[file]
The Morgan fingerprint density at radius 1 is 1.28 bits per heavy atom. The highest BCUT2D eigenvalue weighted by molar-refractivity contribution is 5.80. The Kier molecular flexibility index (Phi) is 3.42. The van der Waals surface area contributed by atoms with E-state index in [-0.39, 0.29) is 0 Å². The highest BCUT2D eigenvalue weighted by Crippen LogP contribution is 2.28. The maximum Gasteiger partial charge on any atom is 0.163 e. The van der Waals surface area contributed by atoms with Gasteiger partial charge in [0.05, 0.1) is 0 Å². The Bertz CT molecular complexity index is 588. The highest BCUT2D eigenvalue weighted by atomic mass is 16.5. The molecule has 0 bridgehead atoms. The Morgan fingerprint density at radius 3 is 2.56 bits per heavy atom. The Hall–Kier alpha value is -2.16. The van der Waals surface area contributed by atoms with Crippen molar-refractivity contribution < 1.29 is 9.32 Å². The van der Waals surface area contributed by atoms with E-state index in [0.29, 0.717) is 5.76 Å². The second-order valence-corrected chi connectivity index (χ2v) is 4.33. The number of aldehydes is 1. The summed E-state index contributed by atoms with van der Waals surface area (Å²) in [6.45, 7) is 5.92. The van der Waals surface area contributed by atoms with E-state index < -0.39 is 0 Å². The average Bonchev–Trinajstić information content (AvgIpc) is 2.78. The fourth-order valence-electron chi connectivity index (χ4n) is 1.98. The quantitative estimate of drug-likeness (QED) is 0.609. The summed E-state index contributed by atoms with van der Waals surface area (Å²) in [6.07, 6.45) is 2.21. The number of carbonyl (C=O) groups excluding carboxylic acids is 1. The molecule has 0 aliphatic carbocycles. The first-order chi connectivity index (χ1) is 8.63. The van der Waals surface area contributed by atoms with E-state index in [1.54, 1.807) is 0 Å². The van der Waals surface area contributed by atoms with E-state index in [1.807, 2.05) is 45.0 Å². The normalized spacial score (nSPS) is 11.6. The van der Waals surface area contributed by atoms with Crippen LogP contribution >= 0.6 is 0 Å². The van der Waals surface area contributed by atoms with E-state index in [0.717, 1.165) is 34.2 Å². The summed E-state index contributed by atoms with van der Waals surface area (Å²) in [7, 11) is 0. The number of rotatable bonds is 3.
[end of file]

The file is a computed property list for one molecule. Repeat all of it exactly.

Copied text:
The Morgan fingerprint density at radius 1 is 1.28 bits per heavy atom. The highest BCUT2D eigenvalue weighted by molar-refractivity contribution is 5.80. The Kier molecular flexibility index (Phi) is 3.42. The van der Waals surface area contributed by atoms with E-state index in [-0.39, 0.29) is 0 Å². The highest BCUT2D eigenvalue weighted by Crippen LogP contribution is 2.28. The maximum Gasteiger partial charge on any atom is 0.163 e. The van der Waals surface area contributed by atoms with Gasteiger partial charge in [0.05, 0.1) is 0 Å². The Bertz CT molecular complexity index is 588. The highest BCUT2D eigenvalue weighted by atomic mass is 16.5. The molecule has 0 bridgehead atoms. The Morgan fingerprint density at radius 3 is 2.56 bits per heavy atom. The Hall–Kier alpha value is -2.16. The van der Waals surface area contributed by atoms with Crippen molar-refractivity contribution < 1.29 is 9.32 Å². The van der Waals surface area contributed by atoms with E-state index in [0.29, 0.717) is 5.76 Å². The second-order valence-corrected chi connectivity index (χ2v) is 4.33. The number of aldehydes is 1. The summed E-state index contributed by atoms with van der Waals surface area (Å²) in [6.45, 7) is 5.92. The van der Waals surface area contributed by atoms with E-state index < -0.39 is 0 Å². The average Bonchev–Trinajstić information content (AvgIpc) is 2.78. The fourth-order valence-electron chi connectivity index (χ4n) is 1.98. The quantitative estimate of drug-likeness (QED) is 0.609. The summed E-state index contributed by atoms with van der Waals surface area (Å²) in [6.07, 6.45) is 2.21. The number of carbonyl (C=O) groups excluding carboxylic acids is 1. The molecule has 0 aliphatic carbocycles. The first-order chi connectivity index (χ1) is 8.63. The van der Waals surface area contributed by atoms with E-state index in [1.54, 1.807) is 0 Å². The van der Waals surface area contributed by atoms with E-state index in [1.807, 2.05) is 45.0 Å². The normalized spacial score (nSPS) is 11.6. The van der Waals surface area contributed by atoms with Crippen LogP contribution >= 0.6 is 0 Å². The van der Waals surface area contributed by atoms with E-state index in [0.717, 1.165) is 34.2 Å². The summed E-state index contributed by atoms with van der Waals surface area (Å²) in [7, 11) is 0. The number of rotatable bonds is 3.